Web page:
Will My Medicare Premium Rise If I Get Sick?
This article was updated on: 08/23/2018
Your monthly premium for Original Medicare (Part A and Part B) is set each year by the Center for Medicare and Medicaid Services (CMS). Original Medicare premiums are standardized, and the amount you pay depends on several factors including your income, but they generally cannot be raised due to your health status or whether you get sick. However, your Part B premium can go up if your income rises above a certain level. Here’s what you should know about your premiums and when you might expect a Medicare premium increase.
How are Medicare premiums calculated?
Most people qualify for premium-free Part A, but if you or your spouse haven’t worked at least 10 years while paying Medicare taxes, you generally need to pay a monthly premium. The premium may increase year to year, but has nothing to do with your health status.
You’ll typically pay a Part B premium. The standard Part B premium is set by CMS ($134 per month in 2018). There is a premium adjustment for people with higher incomes and some beneficiaries will pay higher Medicare premiums based on their income. On the other hand, if you have a low income, it may be possible to get help paying your Part B premium. According to CMS, most people who receive Social Security will pay slightly less than the standard premium each month for their Part B coverage. Read more about the Part B premium.
CMS reviews premiums each year and from time to time, they may increase Medicare premiums to help balance the costs of the program. These premium increases typically affect all enrollees and are not tied to the health conditions of an individual enrollee.
If you do not qualify for premium-free Part A because you or your spouse do not have 10 years of qualifying work history under Medicare rules, you can usually still purchase Medicare coverage. The Medicare premiums for Part A are $422 per month in 2018 for less than 71/2 years of qualifying work history and $232 for 71/2 to up to 10 years of qualifying work history.
Will my Medicare premiums increase if I have Medicare Advantage and get sick?
Medicare Advantage (Medicare Part C) is an alternative way to get your Original Medicare benefits. These plans are offered by private insurance companies approved by Medicare and they are free to set their own premiums. Medicare Advantage must cover, at a minimum, everything that Original Medicare covers, except for hospice care, which is still covered under Part A. Many Medicare Advantage plans offer extra benefits to their members such as Part D coverage for prescription drugs and coverage for routine dental and routine vision care.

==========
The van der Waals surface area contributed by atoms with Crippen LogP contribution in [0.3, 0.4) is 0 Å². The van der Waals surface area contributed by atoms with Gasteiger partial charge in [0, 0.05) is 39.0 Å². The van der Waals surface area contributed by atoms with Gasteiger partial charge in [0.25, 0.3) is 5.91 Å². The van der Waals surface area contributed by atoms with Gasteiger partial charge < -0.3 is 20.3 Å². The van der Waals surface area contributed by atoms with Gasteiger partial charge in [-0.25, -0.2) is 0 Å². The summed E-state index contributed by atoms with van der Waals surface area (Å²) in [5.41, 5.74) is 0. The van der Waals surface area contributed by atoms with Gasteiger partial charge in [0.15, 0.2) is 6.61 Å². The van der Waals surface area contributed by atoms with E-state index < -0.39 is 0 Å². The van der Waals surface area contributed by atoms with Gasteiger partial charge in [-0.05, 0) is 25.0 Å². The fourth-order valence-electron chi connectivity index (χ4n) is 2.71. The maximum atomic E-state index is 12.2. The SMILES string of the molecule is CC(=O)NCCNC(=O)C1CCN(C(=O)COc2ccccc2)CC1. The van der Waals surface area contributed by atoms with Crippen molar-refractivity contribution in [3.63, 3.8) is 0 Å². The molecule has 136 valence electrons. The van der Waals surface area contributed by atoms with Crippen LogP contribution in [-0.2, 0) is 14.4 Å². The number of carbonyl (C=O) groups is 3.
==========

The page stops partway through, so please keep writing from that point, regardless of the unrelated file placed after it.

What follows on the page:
If you enroll in a Medicare Advantage plan, you must still pay your Part B premium plus any premium required by your plan. However, premiums under Medicare Advantage generally must be the same for everyone enrolled in a particular plan offered by a particular company. These plans generally cannot generally raise your Medicare based on your health status, meaning that if you get sick, your plan cannot raise your monthly premiums.
Keep in mind that not all plan types and options may be available in all locations and your premium may vary depending on where you live and the type of plan you select.
Can my Medicare Supplement insurance plan raise my premiums if I get sick?
Medicare Supplement insurance plans, also known as Medigap, are priced a bit differently than Original Medicare and Medicare Advantage plans. Medigap plans are offered by private companies and may help pay your out-of-pocket costs under Original Medicare. These plans are priced in one of three ways:
- Community-rated, where everyone who buys a particular plan pays the same premium regardless of age.
- Issue-age rated, where premiums are calculated based on the age you are when you enroll in a plan.
- Attained-age rated, where premiums gradually increase over time as you reach a certain age.
If you decide you want a Medigap plan, it’s important to enroll during your Medicare Supplement Open Enrollment Period, which is generally the six-month period that starts the month that you’re both 65 years old (or older) and enrolled in Medicare Part B. You usually cannot be turned down during this period, even if you get sick or have a pre-existing condition, and your premiums will be the same as someone with no health issues. You might face a waiting period for health services related to your medical condition.
However, if you do not enroll during this period and decide later that you want a Medicare Supplement plan, or if you decide to switch to a different Medigap plan, you may have to pay a higher premium based on your health status. Companies that offer Medicare Supplement plans may use medical underwriting to set their premiums, so if you get sick and then apply for coverage outside your Medicare Supplement Open Enrollment Period, you may not be accepted or your premiums may be higher.
Have more questions about Medicare premiums, Medicare Advantage, or Medigap? I am happy to give you more information and answer your questions. If you prefer, you can schedule a phone call or request an email by clicking on the buttons below. You can also find out about plan options in your area by clicking the Compare Plans button.
Benefits, premiums and/or copayments/co-insurance may change on January 1 of each year.
The product and service descriptions, if any, provided on these Medicare.com Web pages are not intended to constitute offers to sell or solicitations in connection with any product or service. All products are not available in all areas and are subject to applicable laws, rules, and regulations.